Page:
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Martin, Engineer
Category: General
Satisfied Customers: 4944
Experience:  i'm 41 and i never stopped studying and experimenting
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I have 4 ceder adirondack chairs that do not now have any finish.

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I have 4 ceder adirondack chairs that do not now have any finish. I need guidence on best finish: the chairs are in use from late spring through fall in filtered sun but not much rain. They are sored indoors in winter. I don't want to paint them. Would like to use some kind of oil to keep the wood from cracking--I don't mind renewing the finish annually nor am I concerned with what color the wood turns as it ages--gray or brown is fine. What do your experts suggest.
Hello and welcome. I would use boiled linseed oil as they won't be in a very harsh environment. You can also look into marine grade varnish with UV protection.
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Customer: replied 4 years ago.

When I've used linseed oil in teh past, and that is very seldom, I got a sticky finish. Would this be a problem? the varnish idea is interesting, but would there be a buildup of varnish over time?

Yes, that is the downside of linseed oil. Usually cedar take it well, you must not use too much. There is lot of different formula that can lead to different results. The polymerized drying oils product will be less sticky.

About the UV resistant marine varnish, you also need to put it very thin. Not much ticker than a typical bee wax protection on an indoor wood object. That stuff last a very long time.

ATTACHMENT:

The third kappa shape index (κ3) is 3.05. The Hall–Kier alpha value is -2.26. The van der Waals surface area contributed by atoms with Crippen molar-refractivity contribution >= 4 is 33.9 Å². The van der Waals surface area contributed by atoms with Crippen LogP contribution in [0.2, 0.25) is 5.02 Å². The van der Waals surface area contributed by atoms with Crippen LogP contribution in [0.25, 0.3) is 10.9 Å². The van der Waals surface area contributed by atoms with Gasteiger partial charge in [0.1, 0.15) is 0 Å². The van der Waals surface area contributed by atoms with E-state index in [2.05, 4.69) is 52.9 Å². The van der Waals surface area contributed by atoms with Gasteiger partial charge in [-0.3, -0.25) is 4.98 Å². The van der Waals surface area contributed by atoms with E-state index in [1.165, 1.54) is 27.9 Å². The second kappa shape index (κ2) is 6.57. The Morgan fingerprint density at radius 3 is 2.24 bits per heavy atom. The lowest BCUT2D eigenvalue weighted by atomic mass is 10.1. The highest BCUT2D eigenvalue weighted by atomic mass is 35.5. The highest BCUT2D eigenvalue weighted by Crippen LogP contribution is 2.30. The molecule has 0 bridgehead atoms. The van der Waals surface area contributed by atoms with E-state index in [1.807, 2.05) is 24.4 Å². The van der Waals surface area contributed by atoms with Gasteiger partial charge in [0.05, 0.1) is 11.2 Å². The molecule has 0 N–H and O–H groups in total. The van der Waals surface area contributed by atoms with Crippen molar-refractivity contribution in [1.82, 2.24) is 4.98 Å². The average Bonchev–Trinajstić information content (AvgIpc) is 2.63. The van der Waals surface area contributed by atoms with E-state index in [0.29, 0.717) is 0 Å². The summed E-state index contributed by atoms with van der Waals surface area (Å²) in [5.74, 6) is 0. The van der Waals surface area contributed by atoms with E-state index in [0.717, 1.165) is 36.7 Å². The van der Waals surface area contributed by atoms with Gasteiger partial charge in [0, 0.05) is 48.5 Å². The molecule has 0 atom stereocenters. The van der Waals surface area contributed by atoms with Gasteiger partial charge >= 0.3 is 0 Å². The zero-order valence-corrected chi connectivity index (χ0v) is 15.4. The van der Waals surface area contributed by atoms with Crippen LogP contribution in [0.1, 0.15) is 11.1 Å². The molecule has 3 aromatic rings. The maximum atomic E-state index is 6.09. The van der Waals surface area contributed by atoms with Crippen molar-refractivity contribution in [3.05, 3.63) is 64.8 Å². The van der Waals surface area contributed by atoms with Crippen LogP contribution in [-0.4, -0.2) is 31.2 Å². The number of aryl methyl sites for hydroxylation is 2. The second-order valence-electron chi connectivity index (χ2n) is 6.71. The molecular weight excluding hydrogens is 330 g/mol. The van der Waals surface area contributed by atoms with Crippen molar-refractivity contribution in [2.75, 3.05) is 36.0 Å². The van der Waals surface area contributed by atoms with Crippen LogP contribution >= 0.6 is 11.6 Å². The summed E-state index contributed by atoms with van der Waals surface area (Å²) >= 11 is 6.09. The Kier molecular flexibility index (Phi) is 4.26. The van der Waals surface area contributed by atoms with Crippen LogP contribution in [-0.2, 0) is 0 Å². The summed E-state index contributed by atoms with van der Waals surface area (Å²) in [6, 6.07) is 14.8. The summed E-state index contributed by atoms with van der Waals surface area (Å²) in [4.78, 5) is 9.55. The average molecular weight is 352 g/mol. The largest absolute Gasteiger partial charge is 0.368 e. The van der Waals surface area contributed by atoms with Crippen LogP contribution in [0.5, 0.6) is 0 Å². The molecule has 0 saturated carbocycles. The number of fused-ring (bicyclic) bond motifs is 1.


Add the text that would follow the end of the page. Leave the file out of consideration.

You can get a cedar shingle sample at the hardware store and test different solution and see what you prefer (in relation to ease of use and curing time).
Customer: replied 4 years ago.

Hi, I'm back from a several week vacation. In doing some related research, I wonder if using Teak oil would do the job. It appears it has quicker drying time between coats, a plus for me as I'll only be at the cabin where the chairs are for short periods. So, do you think boiled linseed oil would be abetter choice even though I'd have to make the applications over several visits? Thanks for your patience on this.


Yes, Teak oil is an equivalent. I have seen wood protected with it but never done it myself, that said i find it hard to believe that it would dry faster (oil is oil). I would say do one with each oil and see how it goes but the color may be slightly different, so it is better to use the same for that. The end result will be of the same quality.

About the sticky part of oil, i remembered an article i once checked:
Like in the article i use real boiled oil and is probably why i never got any trouble with it. The part that made this article memorable to me to this day is "Our ancestors figured out that when you keep things compatible it all works together – and works well. Wood stuff on wood works!"